Stamford BOE should have stopped ‘disastrous’ schedule plan | #Education

It is with great relief that the Stamford Public School leadership has finally agreed to implement a pure A/B block class schedule; meaning students gain by being enabled to take four different classes each alternating day, up to a total of eight classes per school year.

The flawed 4×4 scheme should never have survived as long as it did. Many people share responsibly for the administration and the board’s frustrating stubbornness in sticking to such a disastrous plan. As candidates for Stamford Board of Education, we believe it is important to understand exactly what transpired.

Recent months have been stressful for parents with children in the Stamford Public Schools and our teachers. When SPS Central Administration first presented the 4×4 block schedule concept of four classes per day, 5 days per week, followed by four different classes for the second half of the year, parents, teachers, Board of Education members spoke in unison of its many shortcomings.

In the subsequent months, the SPS central office did revise their proposal to combine the 4×4 schedule with the A/B schedule for some classes — IB, UConn ECE, AP, and others — that can only sensibly (or legally) be taught over a full year of class time.

Opposition, however, remained fierce and here’s why. Many felt that a half-year of courses crammed into only a few months would not be the best way to reach and teach students. There were also concerns about learning loss, effectively our kids “getting rusty” on key educational principles, as 4×4 scheduling could leave a gap of six to 12 months before they return to core subjects.

At nearly a half-dozen affected Stamford Schools, the faculty went forward with a rare vote of no confidence in the SPS Leadership, specifically tied to this program’s possible implementation.

The elected Board of Education could have and should have stepped in to stop this failed proposal at an earlier stage, given the overwhelming objections from stakeholders at many levels. Board leadership, should have recognized that the broad stakeholder support necessary for such sweeping changes simply didn’t exist. Instead, the majority that controls the decision-making, simply got in line in support of the superintendent’s plan, despite it being widely rejected by teachers, principals, community members and parents.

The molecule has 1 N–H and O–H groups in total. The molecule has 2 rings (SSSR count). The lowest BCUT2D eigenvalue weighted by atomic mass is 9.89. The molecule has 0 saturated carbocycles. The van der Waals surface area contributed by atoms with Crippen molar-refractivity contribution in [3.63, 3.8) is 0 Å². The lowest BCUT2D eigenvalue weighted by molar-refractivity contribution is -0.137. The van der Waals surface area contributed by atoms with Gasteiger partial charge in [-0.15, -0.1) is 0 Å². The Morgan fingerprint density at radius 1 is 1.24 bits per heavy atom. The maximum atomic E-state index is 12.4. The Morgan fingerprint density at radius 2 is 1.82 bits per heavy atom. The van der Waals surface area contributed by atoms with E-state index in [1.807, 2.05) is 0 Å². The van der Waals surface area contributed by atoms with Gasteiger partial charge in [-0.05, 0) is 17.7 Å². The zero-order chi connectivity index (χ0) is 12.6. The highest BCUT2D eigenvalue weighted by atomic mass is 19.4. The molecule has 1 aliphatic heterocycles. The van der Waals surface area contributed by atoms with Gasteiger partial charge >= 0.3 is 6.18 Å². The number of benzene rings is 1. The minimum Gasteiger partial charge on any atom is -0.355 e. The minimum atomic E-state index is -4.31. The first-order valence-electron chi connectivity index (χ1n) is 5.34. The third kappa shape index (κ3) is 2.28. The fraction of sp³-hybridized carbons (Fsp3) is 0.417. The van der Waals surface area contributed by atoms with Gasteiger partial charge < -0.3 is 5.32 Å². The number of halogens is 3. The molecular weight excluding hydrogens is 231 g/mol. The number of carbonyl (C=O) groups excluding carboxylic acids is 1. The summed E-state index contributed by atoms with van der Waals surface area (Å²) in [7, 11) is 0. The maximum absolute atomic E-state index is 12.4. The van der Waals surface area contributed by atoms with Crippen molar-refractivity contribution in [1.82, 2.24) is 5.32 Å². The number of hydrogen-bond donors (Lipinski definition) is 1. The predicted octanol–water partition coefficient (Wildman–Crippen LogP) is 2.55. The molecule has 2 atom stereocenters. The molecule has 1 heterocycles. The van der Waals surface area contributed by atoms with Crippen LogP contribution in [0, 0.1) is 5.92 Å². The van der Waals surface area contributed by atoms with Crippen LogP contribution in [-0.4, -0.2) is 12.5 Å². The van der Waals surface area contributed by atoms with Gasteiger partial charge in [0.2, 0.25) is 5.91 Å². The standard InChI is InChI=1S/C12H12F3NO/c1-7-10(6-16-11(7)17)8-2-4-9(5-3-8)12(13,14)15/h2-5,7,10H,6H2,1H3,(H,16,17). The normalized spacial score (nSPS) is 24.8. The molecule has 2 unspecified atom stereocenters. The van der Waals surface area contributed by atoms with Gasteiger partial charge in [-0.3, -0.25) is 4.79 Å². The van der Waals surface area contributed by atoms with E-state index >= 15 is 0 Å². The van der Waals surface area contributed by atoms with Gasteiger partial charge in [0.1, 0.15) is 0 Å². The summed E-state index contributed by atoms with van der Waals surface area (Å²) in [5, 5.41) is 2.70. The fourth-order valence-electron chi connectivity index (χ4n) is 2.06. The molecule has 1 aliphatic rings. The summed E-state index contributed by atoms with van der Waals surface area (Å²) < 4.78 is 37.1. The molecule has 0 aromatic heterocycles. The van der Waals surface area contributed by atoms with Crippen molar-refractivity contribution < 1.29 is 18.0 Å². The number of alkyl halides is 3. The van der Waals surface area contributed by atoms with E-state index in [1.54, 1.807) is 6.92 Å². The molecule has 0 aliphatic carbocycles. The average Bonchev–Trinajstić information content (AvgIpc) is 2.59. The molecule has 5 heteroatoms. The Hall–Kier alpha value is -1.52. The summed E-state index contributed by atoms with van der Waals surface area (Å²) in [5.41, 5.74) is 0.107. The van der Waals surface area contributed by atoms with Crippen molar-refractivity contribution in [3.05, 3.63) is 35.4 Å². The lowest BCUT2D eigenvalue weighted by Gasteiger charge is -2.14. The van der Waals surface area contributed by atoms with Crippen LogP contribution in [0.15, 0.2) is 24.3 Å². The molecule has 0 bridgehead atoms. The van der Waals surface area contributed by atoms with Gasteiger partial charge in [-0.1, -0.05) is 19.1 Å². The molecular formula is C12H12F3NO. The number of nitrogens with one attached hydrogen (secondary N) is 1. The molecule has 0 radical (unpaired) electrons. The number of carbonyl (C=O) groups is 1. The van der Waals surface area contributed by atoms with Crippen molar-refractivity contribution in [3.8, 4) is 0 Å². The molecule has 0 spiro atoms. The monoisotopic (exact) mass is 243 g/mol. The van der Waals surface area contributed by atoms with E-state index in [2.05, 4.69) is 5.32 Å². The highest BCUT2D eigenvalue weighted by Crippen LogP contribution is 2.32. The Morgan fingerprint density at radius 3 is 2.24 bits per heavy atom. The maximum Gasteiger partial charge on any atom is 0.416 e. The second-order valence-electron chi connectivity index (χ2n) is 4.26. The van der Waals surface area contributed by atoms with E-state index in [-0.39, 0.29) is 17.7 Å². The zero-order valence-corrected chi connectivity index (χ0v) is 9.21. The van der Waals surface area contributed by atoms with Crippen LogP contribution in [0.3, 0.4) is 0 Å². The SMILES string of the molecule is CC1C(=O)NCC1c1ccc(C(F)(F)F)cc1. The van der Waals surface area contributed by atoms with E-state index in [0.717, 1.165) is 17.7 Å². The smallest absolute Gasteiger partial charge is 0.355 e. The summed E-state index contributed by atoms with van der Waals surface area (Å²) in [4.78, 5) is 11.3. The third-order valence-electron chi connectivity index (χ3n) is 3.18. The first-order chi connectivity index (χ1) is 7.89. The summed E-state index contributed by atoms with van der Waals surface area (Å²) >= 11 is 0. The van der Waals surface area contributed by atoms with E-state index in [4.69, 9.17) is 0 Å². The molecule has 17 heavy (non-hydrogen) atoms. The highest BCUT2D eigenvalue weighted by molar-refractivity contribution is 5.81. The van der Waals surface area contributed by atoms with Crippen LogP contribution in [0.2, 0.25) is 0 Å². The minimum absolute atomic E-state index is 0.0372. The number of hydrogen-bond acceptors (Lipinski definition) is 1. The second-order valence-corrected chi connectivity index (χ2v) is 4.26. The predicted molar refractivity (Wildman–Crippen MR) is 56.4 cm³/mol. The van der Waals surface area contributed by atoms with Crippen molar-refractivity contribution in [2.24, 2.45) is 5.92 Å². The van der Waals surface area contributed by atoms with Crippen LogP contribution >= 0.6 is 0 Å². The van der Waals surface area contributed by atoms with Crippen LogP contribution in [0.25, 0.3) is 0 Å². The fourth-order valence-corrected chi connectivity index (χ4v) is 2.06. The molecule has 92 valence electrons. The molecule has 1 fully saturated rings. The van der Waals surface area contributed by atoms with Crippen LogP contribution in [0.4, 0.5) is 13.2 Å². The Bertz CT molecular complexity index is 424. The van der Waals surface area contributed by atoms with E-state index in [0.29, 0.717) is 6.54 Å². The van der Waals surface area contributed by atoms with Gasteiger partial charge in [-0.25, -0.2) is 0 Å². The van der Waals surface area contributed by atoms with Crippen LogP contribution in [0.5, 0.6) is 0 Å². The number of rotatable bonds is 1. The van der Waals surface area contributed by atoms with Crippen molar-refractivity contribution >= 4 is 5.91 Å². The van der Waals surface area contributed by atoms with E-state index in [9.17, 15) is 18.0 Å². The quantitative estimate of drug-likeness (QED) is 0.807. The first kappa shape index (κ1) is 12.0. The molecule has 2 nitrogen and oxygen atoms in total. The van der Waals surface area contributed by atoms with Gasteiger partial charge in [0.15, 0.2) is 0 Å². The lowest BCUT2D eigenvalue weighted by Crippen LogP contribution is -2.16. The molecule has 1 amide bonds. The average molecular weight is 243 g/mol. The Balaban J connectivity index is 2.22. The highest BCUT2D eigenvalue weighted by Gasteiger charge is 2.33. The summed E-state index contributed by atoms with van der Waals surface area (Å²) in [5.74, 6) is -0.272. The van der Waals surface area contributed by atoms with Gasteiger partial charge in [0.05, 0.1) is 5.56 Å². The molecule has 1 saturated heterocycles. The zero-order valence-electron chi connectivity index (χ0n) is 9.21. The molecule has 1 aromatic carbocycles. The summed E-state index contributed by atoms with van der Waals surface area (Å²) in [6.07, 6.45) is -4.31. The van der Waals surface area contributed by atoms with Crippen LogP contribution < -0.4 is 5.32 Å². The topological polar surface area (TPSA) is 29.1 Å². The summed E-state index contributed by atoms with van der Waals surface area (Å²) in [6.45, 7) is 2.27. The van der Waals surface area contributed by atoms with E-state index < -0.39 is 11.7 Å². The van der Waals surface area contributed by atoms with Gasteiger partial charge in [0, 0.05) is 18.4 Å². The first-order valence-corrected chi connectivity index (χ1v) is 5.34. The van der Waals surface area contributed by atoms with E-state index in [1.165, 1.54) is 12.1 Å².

Two weeks ago, hearing those many voices of concern, and being on the ground level of the class scheduling process, Stamford High and Westhill High School’s principals wrote a letter to the Central Office outlining why the 4×4 hybrid scheme would not work, and strongly recommended the need to pivot to a pure A/B schedule.

Parents, students, and community members rose up to create a petition demanding the Board of Education tell the superintendent to dump the 4×4 scheme and pivot to an A/B learning schedule. Under this scrutiny and seeing how unpopular 4×4 was, at all stakeholder levels, two elected Democrats joined Republicans in telling central office that they would not support the 4×4 schedule.

The superintendent recently announced the district would move to an A/B block schedule for the upcoming school year. This was a huge achievement for the community.

While the schedule change to A/B will now allow students to earn more credits over their four years in high school, thus making it easier to graduate, our school system must better understand why so many students are not attending assigned classes and not passing in the first place.

Two of the authors are parents of children who currently have children in Stamford Public Schools and as candidates for Stamford Board of Education, all believe this 4×4 controversy is indicative as to why closer attention needs to be made to ensure that major policies and initiatives achieve support from all school district stakeholders before being implemented.

Collectively, we must ensure the district adopts programs to benefit all students, whether they choose a path to college, direct to work, a trade or technical degree program, to best equip them with the tools to create quality learning and lifelong success and fulfillment.

The authors: Diane Melchionne, Lisa Butler and Joe Andreana, Jr. are the Republican candidates for the Stamford Board of Education.

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